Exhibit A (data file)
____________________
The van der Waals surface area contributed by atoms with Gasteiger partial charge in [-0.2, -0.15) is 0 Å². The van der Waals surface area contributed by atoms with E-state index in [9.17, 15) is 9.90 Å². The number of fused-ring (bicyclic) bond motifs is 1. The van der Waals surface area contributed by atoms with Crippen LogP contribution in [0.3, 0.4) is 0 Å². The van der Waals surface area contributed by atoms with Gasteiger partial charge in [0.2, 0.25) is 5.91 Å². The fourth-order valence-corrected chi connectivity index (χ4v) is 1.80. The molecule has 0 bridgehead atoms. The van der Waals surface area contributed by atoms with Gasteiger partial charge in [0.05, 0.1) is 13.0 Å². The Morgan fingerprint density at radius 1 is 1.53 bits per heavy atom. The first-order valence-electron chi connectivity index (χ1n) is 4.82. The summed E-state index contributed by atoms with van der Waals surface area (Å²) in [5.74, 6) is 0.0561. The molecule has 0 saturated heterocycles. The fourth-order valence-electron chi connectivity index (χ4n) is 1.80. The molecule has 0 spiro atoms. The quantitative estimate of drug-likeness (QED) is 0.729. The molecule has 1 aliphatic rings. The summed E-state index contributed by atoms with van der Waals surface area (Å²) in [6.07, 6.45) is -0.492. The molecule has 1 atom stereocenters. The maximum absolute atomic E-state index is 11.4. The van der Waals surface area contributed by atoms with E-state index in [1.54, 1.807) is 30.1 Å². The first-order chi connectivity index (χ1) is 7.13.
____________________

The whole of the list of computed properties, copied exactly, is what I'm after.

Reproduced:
The van der Waals surface area contributed by atoms with Gasteiger partial charge in [-0.2, -0.15) is 0 Å². The van der Waals surface area contributed by atoms with E-state index in [9.17, 15) is 9.90 Å². The number of fused-ring (bicyclic) bond motifs is 1. The van der Waals surface area contributed by atoms with Crippen LogP contribution in [0.3, 0.4) is 0 Å². The van der Waals surface area contributed by atoms with Gasteiger partial charge in [0.2, 0.25) is 5.91 Å². The fourth-order valence-corrected chi connectivity index (χ4v) is 1.80. The molecule has 0 bridgehead atoms. The van der Waals surface area contributed by atoms with Gasteiger partial charge in [0.05, 0.1) is 13.0 Å². The Morgan fingerprint density at radius 1 is 1.53 bits per heavy atom. The first-order valence-electron chi connectivity index (χ1n) is 4.82. The summed E-state index contributed by atoms with van der Waals surface area (Å²) in [5.74, 6) is 0.0561. The molecule has 0 saturated heterocycles. The fourth-order valence-electron chi connectivity index (χ4n) is 1.80. The molecule has 0 spiro atoms. The quantitative estimate of drug-likeness (QED) is 0.729. The molecule has 1 aliphatic rings. The summed E-state index contributed by atoms with van der Waals surface area (Å²) in [6.07, 6.45) is -0.492. The molecule has 1 atom stereocenters. The maximum absolute atomic E-state index is 11.4. The van der Waals surface area contributed by atoms with E-state index in [1.54, 1.807) is 30.1 Å². The first-order chi connectivity index (χ1) is 7.13.